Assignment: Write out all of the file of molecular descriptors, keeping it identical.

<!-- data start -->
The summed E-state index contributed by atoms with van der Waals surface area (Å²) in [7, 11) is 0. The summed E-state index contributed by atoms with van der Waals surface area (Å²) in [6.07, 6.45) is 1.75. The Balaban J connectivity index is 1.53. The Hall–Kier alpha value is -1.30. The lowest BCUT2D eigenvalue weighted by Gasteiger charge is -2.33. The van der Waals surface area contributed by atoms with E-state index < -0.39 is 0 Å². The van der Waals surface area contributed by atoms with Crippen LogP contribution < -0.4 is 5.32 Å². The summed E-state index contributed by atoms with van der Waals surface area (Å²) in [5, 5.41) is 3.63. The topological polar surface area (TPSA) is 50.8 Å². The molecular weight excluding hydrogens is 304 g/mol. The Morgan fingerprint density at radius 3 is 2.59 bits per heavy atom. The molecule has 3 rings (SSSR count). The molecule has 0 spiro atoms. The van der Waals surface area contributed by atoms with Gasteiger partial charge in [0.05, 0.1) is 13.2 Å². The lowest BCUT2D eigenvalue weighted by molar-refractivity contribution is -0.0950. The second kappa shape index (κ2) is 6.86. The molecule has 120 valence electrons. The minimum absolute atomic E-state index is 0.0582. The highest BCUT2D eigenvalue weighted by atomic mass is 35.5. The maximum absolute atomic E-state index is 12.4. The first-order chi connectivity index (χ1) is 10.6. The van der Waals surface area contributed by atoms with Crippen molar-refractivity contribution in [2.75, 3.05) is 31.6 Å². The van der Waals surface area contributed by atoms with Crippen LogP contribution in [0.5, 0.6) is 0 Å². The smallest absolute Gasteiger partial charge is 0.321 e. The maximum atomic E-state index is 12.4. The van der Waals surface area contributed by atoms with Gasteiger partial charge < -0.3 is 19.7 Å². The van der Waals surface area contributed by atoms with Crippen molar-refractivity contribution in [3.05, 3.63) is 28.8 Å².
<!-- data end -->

The summed E-state index contributed by atoms with van der Waals surface area (Å²) in [7, 11) is 0. The summed E-state index contributed by atoms with van der Waals surface area (Å²) in [6.07, 6.45) is 1.75. The Balaban J connectivity index is 1.53. The Hall–Kier alpha value is -1.30. The lowest BCUT2D eigenvalue weighted by Gasteiger charge is -2.33. The van der Waals surface area contributed by atoms with E-state index < -0.39 is 0 Å². The van der Waals surface area contributed by atoms with Crippen LogP contribution < -0.4 is 5.32 Å². The summed E-state index contributed by atoms with van der Waals surface area (Å²) in [5, 5.41) is 3.63. The topological polar surface area (TPSA) is 50.8 Å². The molecular weight excluding hydrogens is 304 g/mol. The Morgan fingerprint density at radius 3 is 2.59 bits per heavy atom. The molecule has 3 rings (SSSR count). The molecule has 0 spiro atoms. The van der Waals surface area contributed by atoms with Gasteiger partial charge in [0.05, 0.1) is 13.2 Å². The lowest BCUT2D eigenvalue weighted by molar-refractivity contribution is -0.0950. The second kappa shape index (κ2) is 6.86. The molecule has 120 valence electrons. The minimum absolute atomic E-state index is 0.0582. The highest BCUT2D eigenvalue weighted by atomic mass is 35.5. The maximum absolute atomic E-state index is 12.4. The first-order chi connectivity index (χ1) is 10.6. The van der Waals surface area contributed by atoms with Crippen molar-refractivity contribution in [2.75, 3.05) is 31.6 Å². The van der Waals surface area contributed by atoms with Crippen LogP contribution in [0.5, 0.6) is 0 Å². The smallest absolute Gasteiger partial charge is 0.321 e. The maximum atomic E-state index is 12.4. The van der Waals surface area contributed by atoms with Gasteiger partial charge < -0.3 is 19.7 Å². The van der Waals surface area contributed by atoms with Crippen molar-refractivity contribution in [3.05, 3.63) is 28.8 Å².